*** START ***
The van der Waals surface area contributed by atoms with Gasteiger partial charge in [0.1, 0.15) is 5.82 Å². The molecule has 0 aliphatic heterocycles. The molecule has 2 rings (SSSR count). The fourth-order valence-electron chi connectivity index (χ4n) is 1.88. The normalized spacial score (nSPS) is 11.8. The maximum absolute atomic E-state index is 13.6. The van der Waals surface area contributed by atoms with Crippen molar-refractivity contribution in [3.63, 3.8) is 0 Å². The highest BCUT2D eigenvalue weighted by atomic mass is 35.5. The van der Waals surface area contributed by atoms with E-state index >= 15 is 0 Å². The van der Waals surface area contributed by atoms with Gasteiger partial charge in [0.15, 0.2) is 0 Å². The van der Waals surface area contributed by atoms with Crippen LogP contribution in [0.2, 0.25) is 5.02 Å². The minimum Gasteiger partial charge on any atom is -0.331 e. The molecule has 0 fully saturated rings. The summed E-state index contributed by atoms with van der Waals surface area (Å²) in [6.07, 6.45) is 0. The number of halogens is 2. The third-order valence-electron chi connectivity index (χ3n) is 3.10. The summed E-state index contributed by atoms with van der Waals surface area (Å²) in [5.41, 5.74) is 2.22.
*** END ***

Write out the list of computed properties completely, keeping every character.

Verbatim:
The van der Waals surface area contributed by atoms with Gasteiger partial charge in [0.1, 0.15) is 5.82 Å². The molecule has 0 aliphatic heterocycles. The molecule has 2 rings (SSSR count). The fourth-order valence-electron chi connectivity index (χ4n) is 1.88. The normalized spacial score (nSPS) is 11.8. The maximum absolute atomic E-state index is 13.6. The van der Waals surface area contributed by atoms with Crippen molar-refractivity contribution in [3.63, 3.8) is 0 Å². The highest BCUT2D eigenvalue weighted by atomic mass is 35.5. The van der Waals surface area contributed by atoms with E-state index >= 15 is 0 Å². The van der Waals surface area contributed by atoms with Gasteiger partial charge in [0.15, 0.2) is 0 Å². The van der Waals surface area contributed by atoms with Crippen LogP contribution in [0.2, 0.25) is 5.02 Å². The minimum Gasteiger partial charge on any atom is -0.331 e. The molecule has 0 fully saturated rings. The summed E-state index contributed by atoms with van der Waals surface area (Å²) in [6.07, 6.45) is 0. The number of halogens is 2. The third-order valence-electron chi connectivity index (χ3n) is 3.10. The summed E-state index contributed by atoms with van der Waals surface area (Å²) in [5.41, 5.74) is 2.22.